Sarah Hall Blogs from Paris*

Frick Art & Historical Center Director of Curatorial Affairs Sarah Hall spent June 12–18, 2010 in Paris, where she visited colleagues and conducted research for an upcoming exhibition the Frick is organizing that examines the life and work of American artist Walter Gay (1856–1937). The Frick Art & Historical Center owns several Walter Gay paintings. Sarah traveled with the curator of the show, Dr. Isabel Taube, professor of art history at the School of Visual Arts, New York City and at Rutgers University, New Jersey.

Wrapping it all up, Sunday, June 20

I'm back in Pittsburgh and a nap would be nice. I came back to full-blown summer; it's scorching here.

I have my notes from Paris, my photos, and a need to give this experience some kind of conclusion. So, here's recap of my last two days in the City of Light.

Wednesday, my alarm didn't go off. (Later, while I'm at the Louvre, it does, of course; I set it for p.m. rather than a.m.) While I rush around getting ready, Isabel has discovered a fabulous breakfast place. Bread and Roses—where we share a brioche à l'ancienne, and fresh squeezed juice.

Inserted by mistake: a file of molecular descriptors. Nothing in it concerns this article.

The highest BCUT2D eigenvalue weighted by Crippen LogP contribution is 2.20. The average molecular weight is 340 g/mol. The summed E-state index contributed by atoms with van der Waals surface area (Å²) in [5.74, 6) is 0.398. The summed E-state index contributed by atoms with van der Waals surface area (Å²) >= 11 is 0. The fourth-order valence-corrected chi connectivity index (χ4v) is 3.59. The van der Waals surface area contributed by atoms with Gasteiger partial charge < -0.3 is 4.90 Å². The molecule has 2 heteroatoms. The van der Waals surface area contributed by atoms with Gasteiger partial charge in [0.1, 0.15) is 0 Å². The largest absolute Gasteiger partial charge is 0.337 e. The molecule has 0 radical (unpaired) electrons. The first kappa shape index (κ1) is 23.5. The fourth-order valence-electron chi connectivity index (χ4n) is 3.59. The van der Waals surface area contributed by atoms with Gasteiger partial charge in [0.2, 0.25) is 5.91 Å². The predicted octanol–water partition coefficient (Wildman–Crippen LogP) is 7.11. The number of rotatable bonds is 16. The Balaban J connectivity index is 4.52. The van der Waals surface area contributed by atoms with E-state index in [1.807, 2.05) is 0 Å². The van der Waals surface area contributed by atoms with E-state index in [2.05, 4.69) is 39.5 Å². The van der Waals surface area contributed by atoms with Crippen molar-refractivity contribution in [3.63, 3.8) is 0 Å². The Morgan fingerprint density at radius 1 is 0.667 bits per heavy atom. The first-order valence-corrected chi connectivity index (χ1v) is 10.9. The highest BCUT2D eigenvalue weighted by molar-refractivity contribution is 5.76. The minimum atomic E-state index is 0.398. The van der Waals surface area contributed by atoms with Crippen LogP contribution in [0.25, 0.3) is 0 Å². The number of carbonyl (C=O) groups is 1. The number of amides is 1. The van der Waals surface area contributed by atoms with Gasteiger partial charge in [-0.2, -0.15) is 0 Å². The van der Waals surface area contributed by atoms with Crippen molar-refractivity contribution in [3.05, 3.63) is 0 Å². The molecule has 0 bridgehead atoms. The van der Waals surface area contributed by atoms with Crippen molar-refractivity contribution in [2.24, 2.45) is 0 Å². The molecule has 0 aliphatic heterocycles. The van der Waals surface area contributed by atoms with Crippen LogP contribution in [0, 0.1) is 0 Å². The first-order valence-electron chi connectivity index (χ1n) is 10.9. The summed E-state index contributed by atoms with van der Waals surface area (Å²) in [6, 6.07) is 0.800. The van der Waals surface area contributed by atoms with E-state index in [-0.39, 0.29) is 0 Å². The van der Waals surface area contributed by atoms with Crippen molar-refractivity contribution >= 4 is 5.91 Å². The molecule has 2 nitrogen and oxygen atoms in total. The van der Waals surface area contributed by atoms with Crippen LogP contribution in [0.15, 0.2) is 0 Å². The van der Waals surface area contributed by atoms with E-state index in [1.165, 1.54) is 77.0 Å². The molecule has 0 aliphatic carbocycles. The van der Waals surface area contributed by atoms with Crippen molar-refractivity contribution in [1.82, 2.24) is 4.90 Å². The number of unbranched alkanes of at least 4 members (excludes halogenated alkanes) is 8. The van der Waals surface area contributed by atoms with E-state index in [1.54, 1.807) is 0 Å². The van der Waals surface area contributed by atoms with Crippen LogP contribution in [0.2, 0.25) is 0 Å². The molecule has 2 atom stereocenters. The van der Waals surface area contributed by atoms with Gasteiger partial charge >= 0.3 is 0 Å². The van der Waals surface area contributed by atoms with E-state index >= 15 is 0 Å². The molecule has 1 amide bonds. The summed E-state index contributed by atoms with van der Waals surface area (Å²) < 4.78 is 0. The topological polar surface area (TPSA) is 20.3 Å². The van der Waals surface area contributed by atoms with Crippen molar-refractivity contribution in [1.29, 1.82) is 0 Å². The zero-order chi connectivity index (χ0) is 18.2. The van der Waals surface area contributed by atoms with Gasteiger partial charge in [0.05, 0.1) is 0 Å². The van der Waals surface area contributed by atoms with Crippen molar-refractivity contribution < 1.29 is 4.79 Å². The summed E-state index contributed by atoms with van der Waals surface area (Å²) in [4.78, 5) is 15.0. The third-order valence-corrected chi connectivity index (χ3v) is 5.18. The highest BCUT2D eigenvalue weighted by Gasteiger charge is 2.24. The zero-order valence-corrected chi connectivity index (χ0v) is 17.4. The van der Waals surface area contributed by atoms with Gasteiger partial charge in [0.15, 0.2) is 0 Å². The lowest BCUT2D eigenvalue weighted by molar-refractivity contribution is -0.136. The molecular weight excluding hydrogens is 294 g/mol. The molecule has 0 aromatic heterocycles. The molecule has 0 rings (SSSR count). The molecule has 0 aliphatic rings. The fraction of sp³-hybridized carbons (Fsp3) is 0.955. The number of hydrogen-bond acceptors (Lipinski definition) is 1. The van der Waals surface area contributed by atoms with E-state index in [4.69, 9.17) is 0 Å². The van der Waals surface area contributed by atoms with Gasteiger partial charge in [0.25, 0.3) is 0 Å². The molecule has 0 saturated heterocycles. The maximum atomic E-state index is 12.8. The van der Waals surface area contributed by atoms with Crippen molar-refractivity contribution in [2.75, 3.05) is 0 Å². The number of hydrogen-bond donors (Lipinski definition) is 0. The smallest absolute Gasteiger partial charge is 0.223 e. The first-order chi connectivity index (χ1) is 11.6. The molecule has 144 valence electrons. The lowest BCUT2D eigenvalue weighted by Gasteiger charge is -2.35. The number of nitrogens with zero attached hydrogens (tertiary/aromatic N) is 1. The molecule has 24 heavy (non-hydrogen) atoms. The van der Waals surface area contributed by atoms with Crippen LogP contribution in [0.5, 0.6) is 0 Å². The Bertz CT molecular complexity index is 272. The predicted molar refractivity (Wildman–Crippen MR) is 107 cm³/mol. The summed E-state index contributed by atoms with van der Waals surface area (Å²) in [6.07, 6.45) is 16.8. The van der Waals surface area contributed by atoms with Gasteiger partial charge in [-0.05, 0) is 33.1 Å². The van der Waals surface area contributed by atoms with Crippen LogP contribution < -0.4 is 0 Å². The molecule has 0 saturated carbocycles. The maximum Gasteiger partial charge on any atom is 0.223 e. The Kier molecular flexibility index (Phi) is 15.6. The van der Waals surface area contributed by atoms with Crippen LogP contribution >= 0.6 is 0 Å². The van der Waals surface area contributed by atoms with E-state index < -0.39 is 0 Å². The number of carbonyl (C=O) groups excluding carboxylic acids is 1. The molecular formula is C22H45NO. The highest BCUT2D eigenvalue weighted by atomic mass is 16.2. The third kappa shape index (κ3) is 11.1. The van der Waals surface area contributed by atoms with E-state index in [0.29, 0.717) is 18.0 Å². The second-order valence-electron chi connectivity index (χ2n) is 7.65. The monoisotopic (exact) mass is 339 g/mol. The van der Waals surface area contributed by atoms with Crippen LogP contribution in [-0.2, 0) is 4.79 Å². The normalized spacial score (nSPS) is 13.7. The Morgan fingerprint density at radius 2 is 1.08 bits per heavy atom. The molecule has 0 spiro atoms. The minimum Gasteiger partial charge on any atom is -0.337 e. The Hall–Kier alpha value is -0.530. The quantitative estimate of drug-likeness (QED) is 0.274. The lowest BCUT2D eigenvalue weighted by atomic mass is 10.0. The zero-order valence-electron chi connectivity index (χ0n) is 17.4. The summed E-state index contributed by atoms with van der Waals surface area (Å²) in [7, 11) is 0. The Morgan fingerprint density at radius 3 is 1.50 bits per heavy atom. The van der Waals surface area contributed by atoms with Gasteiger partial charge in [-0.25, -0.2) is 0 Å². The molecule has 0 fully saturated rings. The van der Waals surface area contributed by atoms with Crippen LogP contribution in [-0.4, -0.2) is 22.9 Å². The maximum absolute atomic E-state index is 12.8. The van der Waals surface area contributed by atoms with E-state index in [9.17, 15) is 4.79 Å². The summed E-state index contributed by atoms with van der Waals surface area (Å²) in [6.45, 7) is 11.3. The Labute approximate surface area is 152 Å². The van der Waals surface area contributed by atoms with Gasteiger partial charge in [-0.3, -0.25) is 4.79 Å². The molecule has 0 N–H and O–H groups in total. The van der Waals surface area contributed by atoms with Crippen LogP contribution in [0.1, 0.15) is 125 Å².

Wednesday is our "free" day, nothing specific planned related to Walter Gay. So we're going contemporary. We take the Metro to the Georges Pompidou Center.

The views from the Pompidou are fabulous (right), and I dutifully took some photos before heading into the collection. Looking at the Lucian Freud exhibition, and one floor of the permanent collection took us to lunchtime.

After lunch in their chic rooftop space, we looked at the other permanent collection space, devoted to an absorbing exhibition of work by women called Elles. 

  Georges Pompidou Center


It’s in the work of Karen Knorr that I found thoughts of Walter Gay entering my head. We talk about his paintings exploring the “poetics of space” and they often display a marvelous touch, and gorgeous sense of color and light that make his evocations of empty interiors allusive and evocative.

Fragonard Room  

We imagine the people and the lives that inhabited the rooms, and we know, that from our 21st-century perspective, there’s a sense of loss embodied in his paintings.